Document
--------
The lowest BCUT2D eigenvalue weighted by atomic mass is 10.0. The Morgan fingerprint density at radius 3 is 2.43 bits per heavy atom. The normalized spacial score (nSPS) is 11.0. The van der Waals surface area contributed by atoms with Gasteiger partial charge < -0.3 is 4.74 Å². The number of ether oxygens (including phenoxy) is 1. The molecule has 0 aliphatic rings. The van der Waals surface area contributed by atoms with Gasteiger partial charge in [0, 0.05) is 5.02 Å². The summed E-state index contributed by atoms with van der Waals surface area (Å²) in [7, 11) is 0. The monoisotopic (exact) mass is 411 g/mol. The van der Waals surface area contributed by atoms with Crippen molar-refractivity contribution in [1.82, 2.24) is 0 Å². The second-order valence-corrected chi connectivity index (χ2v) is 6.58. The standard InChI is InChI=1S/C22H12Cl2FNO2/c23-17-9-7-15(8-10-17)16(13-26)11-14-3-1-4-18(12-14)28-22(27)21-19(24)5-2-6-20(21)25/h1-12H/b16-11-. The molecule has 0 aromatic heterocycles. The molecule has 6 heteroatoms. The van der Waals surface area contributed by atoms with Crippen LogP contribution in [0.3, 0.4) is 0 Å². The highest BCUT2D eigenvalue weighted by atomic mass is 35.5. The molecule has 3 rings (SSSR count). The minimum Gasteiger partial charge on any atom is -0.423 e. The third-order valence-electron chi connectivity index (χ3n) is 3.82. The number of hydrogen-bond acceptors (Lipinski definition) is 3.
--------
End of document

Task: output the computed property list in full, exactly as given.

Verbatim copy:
The lowest BCUT2D eigenvalue weighted by atomic mass is 10.0. The Morgan fingerprint density at radius 3 is 2.43 bits per heavy atom. The normalized spacial score (nSPS) is 11.0. The van der Waals surface area contributed by atoms with Gasteiger partial charge < -0.3 is 4.74 Å². The number of ether oxygens (including phenoxy) is 1. The molecule has 0 aliphatic rings. The van der Waals surface area contributed by atoms with Gasteiger partial charge in [0, 0.05) is 5.02 Å². The summed E-state index contributed by atoms with van der Waals surface area (Å²) in [7, 11) is 0. The monoisotopic (exact) mass is 411 g/mol. The van der Waals surface area contributed by atoms with Crippen molar-refractivity contribution in [1.82, 2.24) is 0 Å². The second-order valence-corrected chi connectivity index (χ2v) is 6.58. The standard InChI is InChI=1S/C22H12Cl2FNO2/c23-17-9-7-15(8-10-17)16(13-26)11-14-3-1-4-18(12-14)28-22(27)21-19(24)5-2-6-20(21)25/h1-12H/b16-11-. The molecule has 0 aromatic heterocycles. The molecule has 6 heteroatoms. The van der Waals surface area contributed by atoms with Crippen LogP contribution in [0.3, 0.4) is 0 Å². The highest BCUT2D eigenvalue weighted by atomic mass is 35.5. The molecule has 3 rings (SSSR count). The minimum Gasteiger partial charge on any atom is -0.423 e. The third-order valence-electron chi connectivity index (χ3n) is 3.82. The number of hydrogen-bond acceptors (Lipinski definition) is 3.